Tuesday, December 29, 2009

Gratification Delayed; Gratification Denied

Psychological theorists have long explained the transition between childhood and adulthood in terms of the ability to delay gratification. Apparently, the younger among us go immediately for any object or actions that would gratify our needs while the more mature among us are capable of holding off until the moment is right.

Now, John Tierney has informed us of new research that proves, yet again, that it is possible to have too much of a good thing. Link here.

It seems that some people become too good at delay. They miss the moment for pleasure because they are constantly putting things off until tomorrow.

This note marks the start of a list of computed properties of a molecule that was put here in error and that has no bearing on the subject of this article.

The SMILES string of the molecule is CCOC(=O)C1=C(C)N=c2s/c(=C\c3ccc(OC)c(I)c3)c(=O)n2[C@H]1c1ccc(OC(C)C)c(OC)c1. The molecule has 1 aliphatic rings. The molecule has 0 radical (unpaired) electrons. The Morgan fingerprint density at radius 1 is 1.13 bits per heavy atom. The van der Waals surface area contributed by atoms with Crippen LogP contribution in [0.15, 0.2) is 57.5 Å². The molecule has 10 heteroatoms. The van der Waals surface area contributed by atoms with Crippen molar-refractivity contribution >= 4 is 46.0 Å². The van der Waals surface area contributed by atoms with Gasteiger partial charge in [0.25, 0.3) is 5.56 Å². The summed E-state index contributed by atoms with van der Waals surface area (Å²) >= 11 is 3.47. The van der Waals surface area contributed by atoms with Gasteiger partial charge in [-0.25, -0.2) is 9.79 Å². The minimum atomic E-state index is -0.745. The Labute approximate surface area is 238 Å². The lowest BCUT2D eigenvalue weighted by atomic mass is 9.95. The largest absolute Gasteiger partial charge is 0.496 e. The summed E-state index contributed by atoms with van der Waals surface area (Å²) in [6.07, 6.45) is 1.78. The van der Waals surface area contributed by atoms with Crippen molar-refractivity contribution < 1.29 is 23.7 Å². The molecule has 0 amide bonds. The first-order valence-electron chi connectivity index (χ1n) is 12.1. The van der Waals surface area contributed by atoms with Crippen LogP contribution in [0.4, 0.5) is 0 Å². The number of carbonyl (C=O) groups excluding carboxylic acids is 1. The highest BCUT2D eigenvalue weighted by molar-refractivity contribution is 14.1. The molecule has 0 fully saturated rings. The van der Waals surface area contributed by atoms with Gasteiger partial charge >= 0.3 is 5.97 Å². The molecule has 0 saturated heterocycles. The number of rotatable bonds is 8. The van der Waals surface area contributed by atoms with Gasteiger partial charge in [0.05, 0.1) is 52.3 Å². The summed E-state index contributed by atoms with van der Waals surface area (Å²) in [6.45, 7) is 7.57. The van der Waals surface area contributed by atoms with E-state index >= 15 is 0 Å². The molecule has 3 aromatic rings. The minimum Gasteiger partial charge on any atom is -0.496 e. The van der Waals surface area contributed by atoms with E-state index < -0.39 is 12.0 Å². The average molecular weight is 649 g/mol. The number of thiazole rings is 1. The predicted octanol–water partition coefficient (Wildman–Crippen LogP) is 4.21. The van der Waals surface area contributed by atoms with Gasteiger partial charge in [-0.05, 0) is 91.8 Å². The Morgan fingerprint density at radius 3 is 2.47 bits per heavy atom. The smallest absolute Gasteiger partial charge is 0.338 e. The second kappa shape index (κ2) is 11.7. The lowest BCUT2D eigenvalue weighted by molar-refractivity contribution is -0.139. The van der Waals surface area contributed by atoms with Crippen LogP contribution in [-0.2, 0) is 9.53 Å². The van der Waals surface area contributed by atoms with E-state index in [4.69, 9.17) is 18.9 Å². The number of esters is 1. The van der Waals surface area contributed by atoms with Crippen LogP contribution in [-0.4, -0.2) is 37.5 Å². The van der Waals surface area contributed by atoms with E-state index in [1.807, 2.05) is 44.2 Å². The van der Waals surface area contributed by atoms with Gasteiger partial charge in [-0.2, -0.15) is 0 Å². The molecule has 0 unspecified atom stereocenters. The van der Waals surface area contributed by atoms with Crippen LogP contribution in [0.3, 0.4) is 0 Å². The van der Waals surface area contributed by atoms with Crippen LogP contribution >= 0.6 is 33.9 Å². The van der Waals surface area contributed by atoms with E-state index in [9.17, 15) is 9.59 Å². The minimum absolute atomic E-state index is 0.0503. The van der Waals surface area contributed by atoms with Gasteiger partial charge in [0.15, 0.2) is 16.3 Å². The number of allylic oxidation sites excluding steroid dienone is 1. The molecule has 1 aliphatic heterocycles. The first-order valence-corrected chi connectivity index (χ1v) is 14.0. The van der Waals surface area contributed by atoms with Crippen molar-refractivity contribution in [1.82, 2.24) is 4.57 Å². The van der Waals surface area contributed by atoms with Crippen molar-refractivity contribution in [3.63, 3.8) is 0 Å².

In Tierney's words: "Once you start procrastinating pleasure, it can become a self-perpetuating process if you fixate on some imagined nirvana. The longer you wait to open that special bottle of wine, the more special the occasion has to be."

The moral of the story: do not wait for the arrival of an unattainably ideal moment. You would probably do better not to drink that great bottle of wine the minute you receive it, but, if you are prone to delay your gratification excessively, it is best to keep in mind a maxim that Tierney uses to end his article: the moment you open that special bottle of wine is a special occasion.

Sounds rather Zen... in the good sense of the word.

No comments: